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Former Virginia men's basketball players fare well in NBA Summer League
NBA

Former Virginia men's basketball players fare well in NBA Summer League

Trey Murphy

Former Virginia Trey Murphy III averaged 16.3 points per game in the NBA Summer League.

The NBA Summer League offers a chance for young players to showcase their skills in front of NBA franchises. A handful of recent Virginia men’s basketball standouts, as well as a couple more experienced former Cavaliers, put their talent on display in recent weeks.

Here’s an overview of how former UVa players fared in the offseason games.

Trey Murphy III

The athletic wing spent one season at UVa, playing an important role for the team during the 2020-21 season. He opted to enter the NBA Draft following his time in Charlottesville, and the New Orleans Pelicans picked him in the first round.

Murphy III shined in his small summer league sample size, averaging 16.3 points per game to go with seven rebounds per contest. He was efficient from the field, making 55.8% of his shots and 44% of his 3-pointers. He made all of his free-throw attempts in the four games he played. Murphy III landed on the first-team All-Summer League squad for his strong performances.

Expect Murphy III to see plenty of action for New Orleans this season.

Sam Hauser

Hauser earns consideration for an NBA roster spot primarily for his shooting. What he lacks in athleticism, he often makes up for with a smooth shooting stroke.

In five games with the Boston Celtics, Hauser averaged 21.5 minutes per game and scored nine points per contest. He shot 50% from the field and 46.2% from 3-point range. He’s on a two-way contract with Boston, and he’ll have chances to show he belongs with the NBA squad.

“Sam is extremely unselfish,” Celtics summer league coach Joe Mazzulla told the Boston Herald. “He’s much more of a physical defender than people may give him credit for, and he’s become a better individual defender throughout this week.”

Jay Huff

Undrafted, Huff signed an Exhibit 10 deal with the Washington Wizards. Huff figures to spend much of the next year competing in the G League. His summer league play wasn’t jaw-dropping, although he made some nice plays.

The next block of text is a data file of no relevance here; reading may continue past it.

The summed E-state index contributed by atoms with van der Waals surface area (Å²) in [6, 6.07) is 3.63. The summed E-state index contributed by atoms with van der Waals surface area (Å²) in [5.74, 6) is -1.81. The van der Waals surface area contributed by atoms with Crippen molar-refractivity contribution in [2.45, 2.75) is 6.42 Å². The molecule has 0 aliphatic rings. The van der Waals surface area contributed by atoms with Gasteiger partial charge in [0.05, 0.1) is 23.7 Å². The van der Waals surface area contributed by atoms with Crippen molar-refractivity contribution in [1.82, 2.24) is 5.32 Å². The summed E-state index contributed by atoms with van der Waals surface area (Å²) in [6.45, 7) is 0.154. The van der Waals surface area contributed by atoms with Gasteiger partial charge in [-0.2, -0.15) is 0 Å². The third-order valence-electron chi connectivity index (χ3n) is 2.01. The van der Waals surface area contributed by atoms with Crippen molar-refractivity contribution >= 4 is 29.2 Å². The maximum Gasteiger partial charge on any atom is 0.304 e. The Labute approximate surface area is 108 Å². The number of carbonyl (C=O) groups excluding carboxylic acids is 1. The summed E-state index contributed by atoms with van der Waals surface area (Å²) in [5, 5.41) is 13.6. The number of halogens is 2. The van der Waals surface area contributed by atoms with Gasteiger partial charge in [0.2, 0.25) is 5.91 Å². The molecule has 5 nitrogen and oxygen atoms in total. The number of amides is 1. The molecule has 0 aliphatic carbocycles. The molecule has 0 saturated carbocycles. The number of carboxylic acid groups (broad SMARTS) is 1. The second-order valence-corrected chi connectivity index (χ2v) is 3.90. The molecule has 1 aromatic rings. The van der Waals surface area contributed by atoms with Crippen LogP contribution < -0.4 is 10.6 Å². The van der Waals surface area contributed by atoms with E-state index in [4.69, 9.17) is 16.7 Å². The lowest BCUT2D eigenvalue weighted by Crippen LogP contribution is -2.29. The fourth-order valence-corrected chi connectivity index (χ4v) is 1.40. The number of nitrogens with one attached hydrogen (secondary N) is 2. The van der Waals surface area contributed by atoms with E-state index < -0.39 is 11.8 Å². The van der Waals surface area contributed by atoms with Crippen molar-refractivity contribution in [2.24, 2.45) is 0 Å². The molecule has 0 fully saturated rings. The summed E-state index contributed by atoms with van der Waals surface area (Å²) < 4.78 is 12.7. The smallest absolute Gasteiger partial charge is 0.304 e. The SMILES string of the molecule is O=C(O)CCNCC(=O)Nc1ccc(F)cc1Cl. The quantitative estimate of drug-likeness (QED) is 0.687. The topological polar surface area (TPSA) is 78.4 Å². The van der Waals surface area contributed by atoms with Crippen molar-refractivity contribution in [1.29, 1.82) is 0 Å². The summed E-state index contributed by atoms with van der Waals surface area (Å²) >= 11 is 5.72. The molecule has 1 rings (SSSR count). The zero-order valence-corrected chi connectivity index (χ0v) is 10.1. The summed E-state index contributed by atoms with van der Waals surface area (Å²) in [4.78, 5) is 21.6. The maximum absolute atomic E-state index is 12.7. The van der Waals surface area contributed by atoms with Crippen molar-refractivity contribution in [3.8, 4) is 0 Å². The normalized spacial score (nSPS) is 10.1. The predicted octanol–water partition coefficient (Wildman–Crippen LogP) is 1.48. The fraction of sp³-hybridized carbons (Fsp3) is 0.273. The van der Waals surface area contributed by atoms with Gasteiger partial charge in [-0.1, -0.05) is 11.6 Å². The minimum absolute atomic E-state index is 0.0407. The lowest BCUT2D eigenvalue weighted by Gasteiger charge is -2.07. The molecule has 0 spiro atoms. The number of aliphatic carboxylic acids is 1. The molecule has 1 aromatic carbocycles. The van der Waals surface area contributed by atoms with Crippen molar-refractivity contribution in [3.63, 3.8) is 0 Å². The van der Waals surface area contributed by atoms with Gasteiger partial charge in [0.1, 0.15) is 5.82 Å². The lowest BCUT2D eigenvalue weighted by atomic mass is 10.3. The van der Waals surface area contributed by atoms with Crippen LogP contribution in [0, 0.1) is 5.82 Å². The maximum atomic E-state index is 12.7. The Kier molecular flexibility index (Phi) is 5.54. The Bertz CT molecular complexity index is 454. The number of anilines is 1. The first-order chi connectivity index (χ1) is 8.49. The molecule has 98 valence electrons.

In 17.7 minutes per game across four games, Huff scored 4.5 points per contest to go with four rebounds, two blocks and two assists per game. He wasn’t particularly effective offensively, making only 31.8% of shots.

The limited sample size didn’t do Huff any favors on the offensive end, but he’s a name to monitor at the G League level. If he can improve his efficiency at that level and play strong defense in the post, the center could interest a middling Washington franchise.

Kyle Guy

Now with the Golden State Warriors, Guy dazzled at times during NBA Summer League play. He played in five games, averaging just over 20 minutes per contest. He scored 11.2 points per game and made plenty of highlights that excited UVa fans on social media, although he wasn’t particularly efficient.

Guy shot just 35.4% from the field and 36.7% from 3-point range. He did contribute 3.4 rebounds and 2.4 assists per game. Given his lack of size compared to some of his professional peers, teams want to see if he can operate as a point guard. He’s shown flashes of impressive passing and ball handling.

It’ll be interesting to see next steps for Guy, who likely wants at least a two-way contract with Golden State or another franchise. Can he go from a talented scorer in the G League to a legitimate NBA contributor?

“I think Kyle is an NBA player, and I think he’ll figure out a way to get there and stick,” Warriors summer league coach Kris Weems recently told the San Francisco Chronicle.

Mamadi Diakite

It’s hard for UVa fans to contain their excitement regarding Diakite.

He’s a member of the Milwaukee Bucks, who just won an NBA title, and his game seems to improve tremendously each season. Diakite played in five games this summer, competing for 24.7 minutes per game. During that time he tallied 9.8 points and six rebounds per contest.

When given time in the G League last year, Diakite dominated. It feels like only a matter of time before he starts to earn more chances at the NBA level.

Braxton Key

Arguably the No. 1 reason Key isn’t on an NBA roster is his 3-point shooting. He’s an athletic wing who can defend and rebound well, but today’s NBA game requires elite perimeter shooting.

Key played in five summer league games for Philadelphia, earning 15 minutes per game and averaging 5.8 points and 4.2 rebounds per contest. He shot 50% from the field, but just 28.6% from beyond the arc.

If he figures out the 3-point shot, the rest of his game makes him an intriguing player for teams to add. Even without the 3-point shot, he’s good enough to play professionally for years to come.

London Perrantes

Perrantes played in five games for Minnesota’s summer league squad. He played 13.9 minutes per game, averaging 2.8 points per game. He chipped in 1.8 assists per game.

“We’ll see what happens after summer league, I’ll take it one step at a time,” Perrantes told Basketball Insiders. “I want to show I can run a team as a point guard, to get everybody the ball in their spots, to shoot the ball well. I think I’m a winner. I’ve won at every level, I just want to be out there and compete and give 100% to whatever team I’m suiting up for.”

Justin Anderson

Anderson closed out the summer league with a bang, scoring 19 points for the Houston Rockets. He played in four games, averaging 6.3 points per contest. He added 3.8 rebounds and two blocks per game.

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